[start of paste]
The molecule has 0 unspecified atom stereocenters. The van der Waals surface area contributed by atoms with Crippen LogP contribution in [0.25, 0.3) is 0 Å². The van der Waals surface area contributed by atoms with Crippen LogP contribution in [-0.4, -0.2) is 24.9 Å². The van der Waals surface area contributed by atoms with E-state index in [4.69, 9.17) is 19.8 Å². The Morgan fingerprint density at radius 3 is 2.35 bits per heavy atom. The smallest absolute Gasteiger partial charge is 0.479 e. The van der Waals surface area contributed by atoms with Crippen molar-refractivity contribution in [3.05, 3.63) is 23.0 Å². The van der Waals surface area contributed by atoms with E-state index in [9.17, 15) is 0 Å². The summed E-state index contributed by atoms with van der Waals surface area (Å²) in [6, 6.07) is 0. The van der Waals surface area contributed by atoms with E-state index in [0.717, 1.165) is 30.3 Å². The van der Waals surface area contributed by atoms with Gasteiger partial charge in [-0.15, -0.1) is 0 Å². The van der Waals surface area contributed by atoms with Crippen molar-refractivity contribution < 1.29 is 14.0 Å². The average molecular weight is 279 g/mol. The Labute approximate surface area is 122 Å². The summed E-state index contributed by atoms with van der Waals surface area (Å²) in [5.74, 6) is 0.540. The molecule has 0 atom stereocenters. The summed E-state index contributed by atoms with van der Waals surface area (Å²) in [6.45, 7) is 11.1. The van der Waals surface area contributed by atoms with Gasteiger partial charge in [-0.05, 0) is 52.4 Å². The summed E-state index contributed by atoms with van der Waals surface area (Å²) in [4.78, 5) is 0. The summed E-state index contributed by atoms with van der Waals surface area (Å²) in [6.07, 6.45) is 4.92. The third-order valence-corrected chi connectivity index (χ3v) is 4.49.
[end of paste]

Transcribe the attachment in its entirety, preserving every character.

The molecule has 0 unspecified atom stereocenters. The van der Waals surface area contributed by atoms with Crippen LogP contribution in [0.25, 0.3) is 0 Å². The van der Waals surface area contributed by atoms with Crippen LogP contribution in [-0.4, -0.2) is 24.9 Å². The van der Waals surface area contributed by atoms with E-state index in [4.69, 9.17) is 19.8 Å². The Morgan fingerprint density at radius 3 is 2.35 bits per heavy atom. The smallest absolute Gasteiger partial charge is 0.479 e. The van der Waals surface area contributed by atoms with Crippen molar-refractivity contribution in [3.05, 3.63) is 23.0 Å². The van der Waals surface area contributed by atoms with E-state index in [9.17, 15) is 0 Å². The summed E-state index contributed by atoms with van der Waals surface area (Å²) in [6, 6.07) is 0. The van der Waals surface area contributed by atoms with E-state index in [0.717, 1.165) is 30.3 Å². The van der Waals surface area contributed by atoms with Gasteiger partial charge in [-0.15, -0.1) is 0 Å². The van der Waals surface area contributed by atoms with Crippen molar-refractivity contribution < 1.29 is 14.0 Å². The average molecular weight is 279 g/mol. The Labute approximate surface area is 122 Å². The summed E-state index contributed by atoms with van der Waals surface area (Å²) in [5.74, 6) is 0.540. The molecule has 0 atom stereocenters. The summed E-state index contributed by atoms with van der Waals surface area (Å²) in [6.45, 7) is 11.1. The van der Waals surface area contributed by atoms with Gasteiger partial charge in [-0.05, 0) is 52.4 Å². The summed E-state index contributed by atoms with van der Waals surface area (Å²) in [4.78, 5) is 0. The summed E-state index contributed by atoms with van der Waals surface area (Å²) in [6.07, 6.45) is 4.92. The third-order valence-corrected chi connectivity index (χ3v) is 4.49.